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BROOKFIELD Grant could cover blighted site demo

August 9, 2018

BROOKFIELD — The town hopes to use grant money to demolish a former dry cleaners that is obstructing efforts to rejuvenate the downtown.

The condemned building at 20 Station Road — near the Mobil gas station at the Four Corners — sticks out in an area the town is trying to revitalize by adding housing, shops and restaurants. Town officials hope the property could be turned into a parking lot in a neighborhood that sorely needs it.

But chemicals from the business have seeped into the bedrock of the property, making it impossible to clean up.

The town recently spent $3.5 million to add sidewalks and other amenities downtown and is planning a similar $2 million project to extend the streetscape.

First Selectman Steve Dunn said the blight has interfered with one nearby property owner’s plans to sell his commercial building.

“[The owner] has had three buyers say, ‘I really don’t want to be on this street with that mess there,’” Dunn told the Board of Finance at its recent meeting.

This is among the reasons Dunn met with state officials this week to ask permission to tear down the building using the remaining money from a grant the town received for the property.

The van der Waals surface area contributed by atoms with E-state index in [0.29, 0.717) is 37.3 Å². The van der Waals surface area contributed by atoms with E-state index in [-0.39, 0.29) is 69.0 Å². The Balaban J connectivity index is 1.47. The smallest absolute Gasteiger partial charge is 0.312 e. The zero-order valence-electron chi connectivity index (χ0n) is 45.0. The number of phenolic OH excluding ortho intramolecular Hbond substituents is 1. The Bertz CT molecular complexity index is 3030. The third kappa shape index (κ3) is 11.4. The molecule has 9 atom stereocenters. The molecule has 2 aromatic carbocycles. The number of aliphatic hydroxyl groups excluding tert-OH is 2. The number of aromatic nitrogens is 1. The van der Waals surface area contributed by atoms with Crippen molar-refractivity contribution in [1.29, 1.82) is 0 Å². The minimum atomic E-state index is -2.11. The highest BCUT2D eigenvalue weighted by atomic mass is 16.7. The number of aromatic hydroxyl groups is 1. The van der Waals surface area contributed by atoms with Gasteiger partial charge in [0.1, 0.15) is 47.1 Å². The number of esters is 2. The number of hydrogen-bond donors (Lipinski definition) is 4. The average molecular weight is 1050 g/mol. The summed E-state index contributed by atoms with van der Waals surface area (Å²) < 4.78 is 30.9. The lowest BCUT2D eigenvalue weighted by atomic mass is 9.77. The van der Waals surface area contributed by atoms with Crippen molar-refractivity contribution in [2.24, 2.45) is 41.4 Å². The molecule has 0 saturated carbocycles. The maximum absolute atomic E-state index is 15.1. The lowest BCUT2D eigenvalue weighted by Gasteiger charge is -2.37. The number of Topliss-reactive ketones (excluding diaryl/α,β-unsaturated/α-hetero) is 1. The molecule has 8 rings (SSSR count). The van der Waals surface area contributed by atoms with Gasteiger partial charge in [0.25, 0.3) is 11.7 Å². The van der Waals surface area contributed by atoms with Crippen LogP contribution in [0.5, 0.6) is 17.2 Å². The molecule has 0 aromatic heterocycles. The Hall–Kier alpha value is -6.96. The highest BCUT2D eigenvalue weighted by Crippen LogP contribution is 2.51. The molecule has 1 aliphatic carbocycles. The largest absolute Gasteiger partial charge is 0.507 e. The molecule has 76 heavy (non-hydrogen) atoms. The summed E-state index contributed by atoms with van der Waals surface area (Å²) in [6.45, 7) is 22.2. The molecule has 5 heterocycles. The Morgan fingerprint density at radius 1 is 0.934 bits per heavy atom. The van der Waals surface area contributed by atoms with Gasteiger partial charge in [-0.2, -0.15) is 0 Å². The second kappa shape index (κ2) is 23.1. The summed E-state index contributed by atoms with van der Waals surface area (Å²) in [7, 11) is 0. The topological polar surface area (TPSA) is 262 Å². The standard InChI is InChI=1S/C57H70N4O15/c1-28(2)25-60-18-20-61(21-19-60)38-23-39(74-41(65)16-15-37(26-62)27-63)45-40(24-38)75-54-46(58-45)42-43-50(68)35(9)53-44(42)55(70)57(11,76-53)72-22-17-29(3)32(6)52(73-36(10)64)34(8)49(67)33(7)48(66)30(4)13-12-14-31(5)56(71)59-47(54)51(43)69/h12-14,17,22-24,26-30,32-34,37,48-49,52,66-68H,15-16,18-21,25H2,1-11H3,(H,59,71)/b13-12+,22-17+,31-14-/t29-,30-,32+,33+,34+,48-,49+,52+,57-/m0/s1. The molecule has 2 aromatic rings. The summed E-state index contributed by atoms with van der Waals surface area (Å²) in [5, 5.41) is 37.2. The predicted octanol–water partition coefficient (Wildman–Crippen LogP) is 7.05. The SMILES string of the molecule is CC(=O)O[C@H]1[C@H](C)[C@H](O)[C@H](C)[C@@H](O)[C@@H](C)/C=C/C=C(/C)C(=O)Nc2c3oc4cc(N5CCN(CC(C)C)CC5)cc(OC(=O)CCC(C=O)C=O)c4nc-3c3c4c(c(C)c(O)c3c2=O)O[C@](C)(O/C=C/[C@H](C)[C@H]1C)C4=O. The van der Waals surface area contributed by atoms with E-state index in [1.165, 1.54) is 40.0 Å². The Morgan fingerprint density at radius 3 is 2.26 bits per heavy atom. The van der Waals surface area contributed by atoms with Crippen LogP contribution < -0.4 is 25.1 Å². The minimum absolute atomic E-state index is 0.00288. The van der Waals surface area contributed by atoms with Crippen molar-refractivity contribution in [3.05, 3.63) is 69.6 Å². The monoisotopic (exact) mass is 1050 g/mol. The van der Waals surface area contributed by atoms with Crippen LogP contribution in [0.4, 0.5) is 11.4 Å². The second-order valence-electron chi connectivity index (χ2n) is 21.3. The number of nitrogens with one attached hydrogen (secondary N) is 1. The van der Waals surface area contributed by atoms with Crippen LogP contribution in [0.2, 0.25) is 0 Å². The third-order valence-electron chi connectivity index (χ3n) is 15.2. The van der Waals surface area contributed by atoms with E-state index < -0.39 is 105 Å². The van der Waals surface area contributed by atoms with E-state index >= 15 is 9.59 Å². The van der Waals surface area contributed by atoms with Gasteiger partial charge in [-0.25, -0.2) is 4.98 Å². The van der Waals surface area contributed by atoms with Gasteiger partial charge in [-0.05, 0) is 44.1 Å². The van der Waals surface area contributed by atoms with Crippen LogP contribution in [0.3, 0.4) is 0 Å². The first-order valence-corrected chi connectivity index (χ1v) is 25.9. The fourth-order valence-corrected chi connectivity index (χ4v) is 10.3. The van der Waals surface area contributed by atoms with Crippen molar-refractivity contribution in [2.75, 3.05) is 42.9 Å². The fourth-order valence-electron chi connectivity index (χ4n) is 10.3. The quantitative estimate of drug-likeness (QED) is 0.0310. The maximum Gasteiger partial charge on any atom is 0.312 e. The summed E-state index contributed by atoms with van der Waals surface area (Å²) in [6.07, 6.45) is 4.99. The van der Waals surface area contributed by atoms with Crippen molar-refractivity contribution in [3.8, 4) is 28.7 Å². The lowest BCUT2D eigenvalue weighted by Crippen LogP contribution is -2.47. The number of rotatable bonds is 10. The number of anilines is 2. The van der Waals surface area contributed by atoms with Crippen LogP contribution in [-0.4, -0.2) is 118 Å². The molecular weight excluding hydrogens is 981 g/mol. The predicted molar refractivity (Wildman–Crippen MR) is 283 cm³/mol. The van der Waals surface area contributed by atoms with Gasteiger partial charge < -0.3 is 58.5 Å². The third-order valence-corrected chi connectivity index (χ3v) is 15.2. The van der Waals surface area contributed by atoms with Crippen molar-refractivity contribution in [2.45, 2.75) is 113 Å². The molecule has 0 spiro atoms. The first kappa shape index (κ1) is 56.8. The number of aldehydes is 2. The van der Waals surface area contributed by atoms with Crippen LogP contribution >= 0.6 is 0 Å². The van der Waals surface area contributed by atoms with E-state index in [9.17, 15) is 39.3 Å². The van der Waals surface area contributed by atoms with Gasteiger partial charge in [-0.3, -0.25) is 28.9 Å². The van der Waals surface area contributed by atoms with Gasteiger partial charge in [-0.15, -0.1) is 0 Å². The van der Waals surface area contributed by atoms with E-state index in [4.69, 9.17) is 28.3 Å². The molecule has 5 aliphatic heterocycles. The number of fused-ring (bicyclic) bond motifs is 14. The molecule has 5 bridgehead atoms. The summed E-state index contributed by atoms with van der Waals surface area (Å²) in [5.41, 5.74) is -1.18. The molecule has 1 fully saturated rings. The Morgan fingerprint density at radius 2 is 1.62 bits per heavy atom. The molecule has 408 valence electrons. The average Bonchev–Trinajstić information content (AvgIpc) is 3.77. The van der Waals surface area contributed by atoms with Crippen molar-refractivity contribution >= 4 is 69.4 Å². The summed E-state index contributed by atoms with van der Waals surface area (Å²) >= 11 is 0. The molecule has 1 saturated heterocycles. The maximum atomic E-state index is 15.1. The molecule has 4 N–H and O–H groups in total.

As part of a $6.9 million wave of funding to remediate brownfields across Connecticut, the state Department of Economic and Community Development granted the town $145,000 last year to study the extent of the contamination.

But investigators found there was no method to clean up the chemicals that had bored into the ground. The chemicals are expected to dissipate over time, officials have said.

The town is waiting to hear from the the state on whether the remaining $50,000 from the grant can be used for demolition.

The local Blight Committee has the authority to demolish buildings that are “unfit for human habitation” under its ordinance.

The 2.3-acre property includes a 4,700-square-foot commercial and residential building, which served as a dry cleaning business during the 1960s and 1970s. The building was condemned in 2011.

The state Department of Energy and Environmental Protection also wants the town to test surrounding properties to see whether the contaminants affected their basements or wells.

“That’s usually not outrageously expensive and it’s probably a good thing to do,” Dunn said at the meeting.

In April Dunn said the town planned to ask the property owners to tear down the building themselves. But demolition could be too expensive for the owners because of the asbestos and contamination on the property, he said.

“The owners of the property would have no problem with us knocking that down for free for them and we really want to get that knocked down,” he said.

Dunn hopes the land could eventually be turned into a parking lot by the owners for residents shopping or dining downtown.

“It gets really complicated with all these issues, but we’re still pursuing that because we’re going to need that parking,” he said.

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